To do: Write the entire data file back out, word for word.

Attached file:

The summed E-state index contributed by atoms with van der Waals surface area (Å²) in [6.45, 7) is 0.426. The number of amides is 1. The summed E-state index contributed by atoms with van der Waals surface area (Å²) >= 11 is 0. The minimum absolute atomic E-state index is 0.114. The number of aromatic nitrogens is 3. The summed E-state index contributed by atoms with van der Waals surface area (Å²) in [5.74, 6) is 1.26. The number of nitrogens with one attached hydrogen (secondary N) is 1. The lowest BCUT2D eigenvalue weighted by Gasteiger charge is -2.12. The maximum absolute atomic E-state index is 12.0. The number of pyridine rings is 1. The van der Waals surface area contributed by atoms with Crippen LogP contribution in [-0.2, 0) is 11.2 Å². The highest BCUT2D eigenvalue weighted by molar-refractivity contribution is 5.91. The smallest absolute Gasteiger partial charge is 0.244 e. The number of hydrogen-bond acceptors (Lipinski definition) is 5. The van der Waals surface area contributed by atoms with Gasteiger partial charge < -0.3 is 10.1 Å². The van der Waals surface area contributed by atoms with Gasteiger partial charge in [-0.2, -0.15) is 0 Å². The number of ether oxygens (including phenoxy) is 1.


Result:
The summed E-state index contributed by atoms with van der Waals surface area (Å²) in [6.45, 7) is 0.426. The number of amides is 1. The summed E-state index contributed by atoms with van der Waals surface area (Å²) >= 11 is 0. The minimum absolute atomic E-state index is 0.114. The number of aromatic nitrogens is 3. The summed E-state index contributed by atoms with van der Waals surface area (Å²) in [5.74, 6) is 1.26. The number of nitrogens with one attached hydrogen (secondary N) is 1. The lowest BCUT2D eigenvalue weighted by Gasteiger charge is -2.12. The maximum absolute atomic E-state index is 12.0. The number of pyridine rings is 1. The van der Waals surface area contributed by atoms with Crippen LogP contribution in [-0.2, 0) is 11.2 Å². The highest BCUT2D eigenvalue weighted by molar-refractivity contribution is 5.91. The smallest absolute Gasteiger partial charge is 0.244 e. The number of hydrogen-bond acceptors (Lipinski definition) is 5. The van der Waals surface area contributed by atoms with Gasteiger partial charge < -0.3 is 10.1 Å². The van der Waals surface area contributed by atoms with Gasteiger partial charge in [-0.2, -0.15) is 0 Å². The number of ether oxygens (including phenoxy) is 1.